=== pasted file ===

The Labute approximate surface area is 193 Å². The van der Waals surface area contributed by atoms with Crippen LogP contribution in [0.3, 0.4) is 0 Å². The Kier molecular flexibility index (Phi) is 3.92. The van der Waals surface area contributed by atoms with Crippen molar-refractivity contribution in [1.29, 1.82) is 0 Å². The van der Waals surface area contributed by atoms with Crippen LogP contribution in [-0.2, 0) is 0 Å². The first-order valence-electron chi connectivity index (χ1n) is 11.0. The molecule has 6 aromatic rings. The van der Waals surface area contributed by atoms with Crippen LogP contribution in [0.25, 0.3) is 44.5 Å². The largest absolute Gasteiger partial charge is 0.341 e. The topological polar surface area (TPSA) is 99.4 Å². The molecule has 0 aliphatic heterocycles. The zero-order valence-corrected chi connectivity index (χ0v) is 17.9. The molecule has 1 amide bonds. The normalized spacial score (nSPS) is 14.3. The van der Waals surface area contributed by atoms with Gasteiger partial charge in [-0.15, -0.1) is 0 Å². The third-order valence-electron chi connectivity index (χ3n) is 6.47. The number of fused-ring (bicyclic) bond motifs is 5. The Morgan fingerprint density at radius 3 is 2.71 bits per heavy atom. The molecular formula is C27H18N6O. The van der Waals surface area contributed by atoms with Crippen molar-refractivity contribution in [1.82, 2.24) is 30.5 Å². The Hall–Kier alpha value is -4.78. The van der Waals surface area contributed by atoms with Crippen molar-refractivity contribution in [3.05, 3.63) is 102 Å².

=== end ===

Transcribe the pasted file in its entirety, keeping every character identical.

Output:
The Labute approximate surface area is 193 Å². The van der Waals surface area contributed by atoms with Crippen LogP contribution in [0.3, 0.4) is 0 Å². The Kier molecular flexibility index (Phi) is 3.92. The van der Waals surface area contributed by atoms with Crippen molar-refractivity contribution in [1.29, 1.82) is 0 Å². The van der Waals surface area contributed by atoms with Crippen LogP contribution in [-0.2, 0) is 0 Å². The first-order valence-electron chi connectivity index (χ1n) is 11.0. The molecule has 6 aromatic rings. The van der Waals surface area contributed by atoms with Crippen LogP contribution in [0.25, 0.3) is 44.5 Å². The largest absolute Gasteiger partial charge is 0.341 e. The topological polar surface area (TPSA) is 99.4 Å². The molecule has 0 aliphatic heterocycles. The zero-order valence-corrected chi connectivity index (χ0v) is 17.9. The molecule has 1 amide bonds. The normalized spacial score (nSPS) is 14.3. The van der Waals surface area contributed by atoms with Gasteiger partial charge in [-0.15, -0.1) is 0 Å². The third-order valence-electron chi connectivity index (χ3n) is 6.47. The number of fused-ring (bicyclic) bond motifs is 5. The Morgan fingerprint density at radius 3 is 2.71 bits per heavy atom. The molecular formula is C27H18N6O. The van der Waals surface area contributed by atoms with Crippen molar-refractivity contribution in [1.82, 2.24) is 30.5 Å². The Hall–Kier alpha value is -4.78. The van der Waals surface area contributed by atoms with Crippen molar-refractivity contribution in [3.05, 3.63) is 102 Å².